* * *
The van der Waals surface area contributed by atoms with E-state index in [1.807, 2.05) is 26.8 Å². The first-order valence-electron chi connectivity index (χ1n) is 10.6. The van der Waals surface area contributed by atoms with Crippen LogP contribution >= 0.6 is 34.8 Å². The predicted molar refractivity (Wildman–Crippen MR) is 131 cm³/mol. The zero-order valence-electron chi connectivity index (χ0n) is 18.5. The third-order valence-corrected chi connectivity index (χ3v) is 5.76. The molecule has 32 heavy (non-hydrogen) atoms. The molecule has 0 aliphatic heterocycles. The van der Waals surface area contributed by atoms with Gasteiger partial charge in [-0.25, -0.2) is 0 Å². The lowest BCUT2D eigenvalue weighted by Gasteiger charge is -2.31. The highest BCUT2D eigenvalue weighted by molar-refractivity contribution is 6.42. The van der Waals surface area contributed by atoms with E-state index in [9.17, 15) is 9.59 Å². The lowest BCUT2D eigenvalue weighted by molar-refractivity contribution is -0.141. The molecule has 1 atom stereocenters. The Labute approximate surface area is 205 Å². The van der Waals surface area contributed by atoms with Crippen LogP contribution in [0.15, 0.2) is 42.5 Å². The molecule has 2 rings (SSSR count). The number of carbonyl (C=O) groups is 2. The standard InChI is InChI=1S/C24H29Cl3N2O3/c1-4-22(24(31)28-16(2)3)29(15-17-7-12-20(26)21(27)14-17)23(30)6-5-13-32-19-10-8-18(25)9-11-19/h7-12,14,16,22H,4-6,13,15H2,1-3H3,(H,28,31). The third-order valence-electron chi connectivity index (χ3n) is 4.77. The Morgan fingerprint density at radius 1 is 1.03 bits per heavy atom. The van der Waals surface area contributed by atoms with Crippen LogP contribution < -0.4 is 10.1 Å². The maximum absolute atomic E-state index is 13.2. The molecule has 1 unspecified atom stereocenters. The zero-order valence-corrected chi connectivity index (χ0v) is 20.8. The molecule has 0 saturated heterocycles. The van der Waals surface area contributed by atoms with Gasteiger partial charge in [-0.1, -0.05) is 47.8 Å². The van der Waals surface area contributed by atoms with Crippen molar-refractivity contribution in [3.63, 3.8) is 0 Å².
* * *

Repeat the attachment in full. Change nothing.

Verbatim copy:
The van der Waals surface area contributed by atoms with E-state index in [1.807, 2.05) is 26.8 Å². The first-order valence-electron chi connectivity index (χ1n) is 10.6. The van der Waals surface area contributed by atoms with Crippen LogP contribution >= 0.6 is 34.8 Å². The predicted molar refractivity (Wildman–Crippen MR) is 131 cm³/mol. The zero-order valence-electron chi connectivity index (χ0n) is 18.5. The third-order valence-corrected chi connectivity index (χ3v) is 5.76. The molecule has 32 heavy (non-hydrogen) atoms. The molecule has 0 aliphatic heterocycles. The van der Waals surface area contributed by atoms with Gasteiger partial charge in [-0.25, -0.2) is 0 Å². The lowest BCUT2D eigenvalue weighted by Gasteiger charge is -2.31. The highest BCUT2D eigenvalue weighted by molar-refractivity contribution is 6.42. The van der Waals surface area contributed by atoms with E-state index in [9.17, 15) is 9.59 Å². The lowest BCUT2D eigenvalue weighted by molar-refractivity contribution is -0.141. The molecule has 1 atom stereocenters. The Labute approximate surface area is 205 Å². The van der Waals surface area contributed by atoms with Crippen LogP contribution in [0.15, 0.2) is 42.5 Å². The molecule has 2 rings (SSSR count). The number of carbonyl (C=O) groups is 2. The standard InChI is InChI=1S/C24H29Cl3N2O3/c1-4-22(24(31)28-16(2)3)29(15-17-7-12-20(26)21(27)14-17)23(30)6-5-13-32-19-10-8-18(25)9-11-19/h7-12,14,16,22H,4-6,13,15H2,1-3H3,(H,28,31). The third-order valence-electron chi connectivity index (χ3n) is 4.77. The Morgan fingerprint density at radius 1 is 1.03 bits per heavy atom. The van der Waals surface area contributed by atoms with Crippen LogP contribution < -0.4 is 10.1 Å². The maximum absolute atomic E-state index is 13.2. The molecule has 1 unspecified atom stereocenters. The zero-order valence-corrected chi connectivity index (χ0v) is 20.8. The molecule has 0 saturated heterocycles. The van der Waals surface area contributed by atoms with Gasteiger partial charge in [-0.1, -0.05) is 47.8 Å². The van der Waals surface area contributed by atoms with Crippen molar-refractivity contribution in [3.63, 3.8) is 0 Å².